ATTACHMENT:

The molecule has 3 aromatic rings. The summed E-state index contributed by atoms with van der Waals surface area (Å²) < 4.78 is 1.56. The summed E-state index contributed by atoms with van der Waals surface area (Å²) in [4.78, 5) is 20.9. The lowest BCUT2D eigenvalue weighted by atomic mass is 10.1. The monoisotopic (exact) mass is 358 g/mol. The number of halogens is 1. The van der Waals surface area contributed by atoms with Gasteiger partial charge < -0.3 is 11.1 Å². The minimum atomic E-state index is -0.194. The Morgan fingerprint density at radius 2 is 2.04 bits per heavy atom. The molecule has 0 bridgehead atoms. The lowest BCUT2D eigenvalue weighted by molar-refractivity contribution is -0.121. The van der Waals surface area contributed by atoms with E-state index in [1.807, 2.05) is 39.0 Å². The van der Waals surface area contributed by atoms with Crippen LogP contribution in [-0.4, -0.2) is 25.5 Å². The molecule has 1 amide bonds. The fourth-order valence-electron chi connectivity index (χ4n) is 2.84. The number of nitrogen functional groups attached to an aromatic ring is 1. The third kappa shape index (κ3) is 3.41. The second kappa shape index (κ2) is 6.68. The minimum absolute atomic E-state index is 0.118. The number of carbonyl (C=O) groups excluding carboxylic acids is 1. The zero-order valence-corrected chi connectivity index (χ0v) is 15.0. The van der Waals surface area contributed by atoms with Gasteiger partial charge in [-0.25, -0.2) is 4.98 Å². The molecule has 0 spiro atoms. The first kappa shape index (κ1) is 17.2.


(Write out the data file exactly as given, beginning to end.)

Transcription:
The molecule has 3 aromatic rings. The summed E-state index contributed by atoms with van der Waals surface area (Å²) < 4.78 is 1.56. The summed E-state index contributed by atoms with van der Waals surface area (Å²) in [4.78, 5) is 20.9. The lowest BCUT2D eigenvalue weighted by atomic mass is 10.1. The monoisotopic (exact) mass is 358 g/mol. The number of halogens is 1. The van der Waals surface area contributed by atoms with Gasteiger partial charge < -0.3 is 11.1 Å². The minimum atomic E-state index is -0.194. The Morgan fingerprint density at radius 2 is 2.04 bits per heavy atom. The molecule has 0 bridgehead atoms. The lowest BCUT2D eigenvalue weighted by molar-refractivity contribution is -0.121. The van der Waals surface area contributed by atoms with E-state index in [1.807, 2.05) is 39.0 Å². The van der Waals surface area contributed by atoms with Crippen LogP contribution in [-0.4, -0.2) is 25.5 Å². The molecule has 1 amide bonds. The fourth-order valence-electron chi connectivity index (χ4n) is 2.84. The number of nitrogen functional groups attached to an aromatic ring is 1. The third kappa shape index (κ3) is 3.41. The second kappa shape index (κ2) is 6.68. The minimum absolute atomic E-state index is 0.118. The number of carbonyl (C=O) groups excluding carboxylic acids is 1. The zero-order valence-corrected chi connectivity index (χ0v) is 15.0. The van der Waals surface area contributed by atoms with Gasteiger partial charge in [-0.25, -0.2) is 4.98 Å². The molecule has 0 spiro atoms. The first kappa shape index (κ1) is 17.2.